There is considerable variability in variables when measuring the eyes with both biometers, which may affect formula performance and postoperative refractive predictions when using formulas that utilize values like interior chamber depth and lens thickness.
"The most significant finding being that lens thickness demonstrated the greatest difference with the swept source OCT consistently measuring this value greater than the OLCR. We hypothesize there is a reason for this, which will be discussed in another presentation."
Hi, my name is Deanna Dang, I am a fourth year medical student at the University of Oklahoma. This project is a collaboration with Dr. Riaz and Dean McKee Eye Institute and Dr. Cooke, at Great Lakes Eye Care, along with other students and researchers at the University of Oklahoma.
Our project is called "Variability between Two Bioimeters." We have no financial disclosures. And ocular biometric measurements are crucial in the calculation of IOL power before cataract surgery. And this paper compares the swept source OCT (IOL Master 700), with the optical low coherence reflectometry biometer (Lenstar LS 900), and seeing if these devices were similar, or different in any meaningful way.
Looking at previous studies, there appeared to be better agreement between both biometers. Some notable differences were that the swept source OCT (IOL Master 700) was able to measure axial length more often than the Lenstar, take three-fourths less time than the Lenstar and also had higher success in measuring eyes with dense media. Of note studies have noticed statistical differences in several variables, but none were clinically significant.
Our paper's different because of the large volume of eyes able to be studied. In the previous studies, the highest number of study eyes was 164. We are very fortunate that at Dean McGee Eye Institute we have both biometers to compare. Patients considering cataract surgery at our institution, and it does sequential calculations with both biometers and the research team here was able to pull precise data from both biometers allowing us to study this large volume of eyes.
Both biometers would give warnings for extreme standard deviations. Even after eliminating those eyes from the data, the volume of eyes studied was still much larger than previous studies in the several 1000s range.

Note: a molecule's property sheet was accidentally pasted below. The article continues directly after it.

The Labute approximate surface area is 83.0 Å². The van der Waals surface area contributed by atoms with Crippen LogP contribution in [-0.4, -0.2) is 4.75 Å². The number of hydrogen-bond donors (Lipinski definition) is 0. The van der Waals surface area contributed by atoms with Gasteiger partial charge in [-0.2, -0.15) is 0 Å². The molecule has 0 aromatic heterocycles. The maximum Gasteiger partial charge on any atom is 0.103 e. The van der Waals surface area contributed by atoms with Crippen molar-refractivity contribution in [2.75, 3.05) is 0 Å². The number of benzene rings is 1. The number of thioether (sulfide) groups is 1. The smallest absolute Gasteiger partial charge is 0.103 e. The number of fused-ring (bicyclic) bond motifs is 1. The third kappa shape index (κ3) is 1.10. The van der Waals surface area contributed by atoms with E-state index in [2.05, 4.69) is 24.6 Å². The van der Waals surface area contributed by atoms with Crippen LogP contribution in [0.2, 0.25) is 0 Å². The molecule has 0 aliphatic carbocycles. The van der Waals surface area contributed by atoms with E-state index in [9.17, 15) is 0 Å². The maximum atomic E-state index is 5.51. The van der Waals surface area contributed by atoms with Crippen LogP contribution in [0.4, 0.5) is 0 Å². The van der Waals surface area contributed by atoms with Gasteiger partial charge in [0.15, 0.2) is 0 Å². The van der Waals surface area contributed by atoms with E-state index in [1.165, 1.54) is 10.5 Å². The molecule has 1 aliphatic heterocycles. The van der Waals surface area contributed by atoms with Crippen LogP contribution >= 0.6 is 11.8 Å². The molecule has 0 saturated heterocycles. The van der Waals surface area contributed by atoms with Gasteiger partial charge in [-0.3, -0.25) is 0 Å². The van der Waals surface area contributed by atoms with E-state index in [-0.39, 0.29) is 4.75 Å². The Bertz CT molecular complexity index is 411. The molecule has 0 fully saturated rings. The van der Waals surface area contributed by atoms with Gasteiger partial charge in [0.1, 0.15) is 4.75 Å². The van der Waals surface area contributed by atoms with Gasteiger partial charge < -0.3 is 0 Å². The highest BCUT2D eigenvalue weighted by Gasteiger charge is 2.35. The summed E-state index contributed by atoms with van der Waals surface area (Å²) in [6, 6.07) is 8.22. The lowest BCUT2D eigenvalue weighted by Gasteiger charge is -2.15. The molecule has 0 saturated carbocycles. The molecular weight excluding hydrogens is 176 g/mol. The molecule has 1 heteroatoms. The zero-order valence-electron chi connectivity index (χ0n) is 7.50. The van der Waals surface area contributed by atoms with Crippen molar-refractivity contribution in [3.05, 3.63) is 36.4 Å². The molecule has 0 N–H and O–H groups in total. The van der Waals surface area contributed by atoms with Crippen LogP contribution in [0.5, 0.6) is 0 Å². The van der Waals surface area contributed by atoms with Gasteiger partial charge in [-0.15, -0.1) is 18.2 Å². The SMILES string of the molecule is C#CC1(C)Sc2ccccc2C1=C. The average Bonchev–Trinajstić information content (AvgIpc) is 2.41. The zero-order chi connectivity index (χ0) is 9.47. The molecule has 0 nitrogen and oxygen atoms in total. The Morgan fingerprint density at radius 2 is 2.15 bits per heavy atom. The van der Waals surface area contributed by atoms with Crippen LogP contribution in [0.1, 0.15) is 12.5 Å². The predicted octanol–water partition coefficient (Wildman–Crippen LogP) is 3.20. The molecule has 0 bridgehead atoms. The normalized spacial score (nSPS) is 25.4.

For methods we started with about 24,000 eyes, and then removed eyes with the exclusion criteria listed on the slide. And we were left with 8000 to 13,000 eyes. We studied those 8000 to 13,000 eyes, which also included eyes that received warnings from either biometer and compare those values.
Afterwards, we remove those eyes that received warnings from either biometer which resulted in a significant reduction in the number of eyes, we were left with about 3000 to 5000 eyes depending on which variable was being studied. But these numbers are still much higher than previous studies.
The following charts in this presentation show values which were obtained by taking the absolute value of the difference between the swept source OCT value and the OLCR value for each measured variable. These are the results for mean K and axial length, comparing all eyes versus the eyes that did not receive any warnings or alerts on either biometer.
Interestingly, after removing the eyes with alerts, there was a larger difference in mean K between biometers, than before alerts were excluded. Differences in axial length between both biometers after warnings were excluded showed a mild improvement, especially considering the number of eyes excluded.
Differences in central corneal thickness between both biometers after warnings were excluded also showed a mild improvement. Notably the differences in interior chamber depth between both biometers showed a drastic decrease in difference at greater or equal to 0.1 millimeters.
The OLCR (Lenstar) on average was estimating a 0.18 millimeter increase for anterior chamber depth compared to the IOL Master 700 in all eyes. It also measured 0.13 millimeter increase when eyes that received alerts were excluded. This is a very important finding that we will discuss in another presentation.
AQD and lens thickness also showed significant decrease in differences once eyes with warnings were excluded. The variable with the greatest inner biometer difference is lens thickness with the OLCR averaging 0.39 millimeter decrease in lens thickness compared to the swept source OCT and all eyes and a 0.30 millimeter decreased once eyes with alerts were excluded.
Especially at a difference of 0.3 millimeters or greater, we noted that nearly half of lens thicknesses measured by the OLCR are smaller than the lens thickness as measured by the swept source OCT.
Differences in white to white between both biometers, after warnings for excluded, showed a mild improvement, especially compared to the number of eyes excluded.
For conclusions there is considerable variability in variables when measuring the eyes with both biometers, which may affect formula performance and postoperative refractive predictions when using formulas that utilize values like interior chamber depth and lens thickness.
Here are the conclusions restated again, but the most significant finding being that lens thickness demonstrated the greatest difference with the swept source OCT consistently measuring this value greater than the OLCR. We hypothesize there is a reason for this, which will be discussed in another presentation.